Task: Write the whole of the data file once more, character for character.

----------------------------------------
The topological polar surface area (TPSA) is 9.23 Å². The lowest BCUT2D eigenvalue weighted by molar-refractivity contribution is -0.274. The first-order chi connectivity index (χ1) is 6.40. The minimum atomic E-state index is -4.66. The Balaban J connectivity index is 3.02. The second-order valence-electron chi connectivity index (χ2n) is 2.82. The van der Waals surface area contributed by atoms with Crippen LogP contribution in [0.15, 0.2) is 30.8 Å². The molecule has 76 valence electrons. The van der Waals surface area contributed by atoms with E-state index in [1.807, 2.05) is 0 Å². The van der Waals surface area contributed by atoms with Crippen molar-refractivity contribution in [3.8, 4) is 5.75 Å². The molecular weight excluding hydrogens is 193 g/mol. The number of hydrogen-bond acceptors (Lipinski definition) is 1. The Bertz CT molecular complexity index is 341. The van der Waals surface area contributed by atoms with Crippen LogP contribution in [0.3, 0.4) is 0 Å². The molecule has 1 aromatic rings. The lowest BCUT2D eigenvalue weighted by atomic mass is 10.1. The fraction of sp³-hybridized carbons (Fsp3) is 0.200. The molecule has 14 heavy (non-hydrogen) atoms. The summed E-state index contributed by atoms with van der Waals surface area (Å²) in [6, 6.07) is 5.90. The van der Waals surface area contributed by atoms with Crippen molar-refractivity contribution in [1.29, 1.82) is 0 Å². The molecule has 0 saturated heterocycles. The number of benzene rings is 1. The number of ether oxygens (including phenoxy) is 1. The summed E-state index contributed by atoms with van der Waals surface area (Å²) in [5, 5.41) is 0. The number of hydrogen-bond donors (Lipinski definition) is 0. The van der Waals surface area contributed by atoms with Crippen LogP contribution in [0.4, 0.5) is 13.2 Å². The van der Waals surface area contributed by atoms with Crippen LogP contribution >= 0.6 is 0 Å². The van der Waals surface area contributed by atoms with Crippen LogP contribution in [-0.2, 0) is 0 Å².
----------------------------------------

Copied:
The topological polar surface area (TPSA) is 9.23 Å². The lowest BCUT2D eigenvalue weighted by molar-refractivity contribution is -0.274. The first-order chi connectivity index (χ1) is 6.40. The minimum atomic E-state index is -4.66. The Balaban J connectivity index is 3.02. The second-order valence-electron chi connectivity index (χ2n) is 2.82. The van der Waals surface area contributed by atoms with Crippen LogP contribution in [0.15, 0.2) is 30.8 Å². The molecule has 76 valence electrons. The van der Waals surface area contributed by atoms with E-state index in [1.807, 2.05) is 0 Å². The van der Waals surface area contributed by atoms with Crippen molar-refractivity contribution in [3.8, 4) is 5.75 Å². The molecular weight excluding hydrogens is 193 g/mol. The number of hydrogen-bond acceptors (Lipinski definition) is 1. The Bertz CT molecular complexity index is 341. The van der Waals surface area contributed by atoms with Crippen LogP contribution in [0.3, 0.4) is 0 Å². The molecule has 1 aromatic rings. The lowest BCUT2D eigenvalue weighted by atomic mass is 10.1. The fraction of sp³-hybridized carbons (Fsp3) is 0.200. The molecule has 14 heavy (non-hydrogen) atoms. The summed E-state index contributed by atoms with van der Waals surface area (Å²) in [6, 6.07) is 5.90. The van der Waals surface area contributed by atoms with Crippen molar-refractivity contribution in [1.29, 1.82) is 0 Å². The molecule has 0 saturated heterocycles. The number of benzene rings is 1. The number of ether oxygens (including phenoxy) is 1. The summed E-state index contributed by atoms with van der Waals surface area (Å²) in [5, 5.41) is 0. The number of hydrogen-bond donors (Lipinski definition) is 0. The van der Waals surface area contributed by atoms with Crippen LogP contribution in [0.4, 0.5) is 13.2 Å². The van der Waals surface area contributed by atoms with Crippen LogP contribution >= 0.6 is 0 Å². The van der Waals surface area contributed by atoms with Crippen LogP contribution in [-0.2, 0) is 0 Å².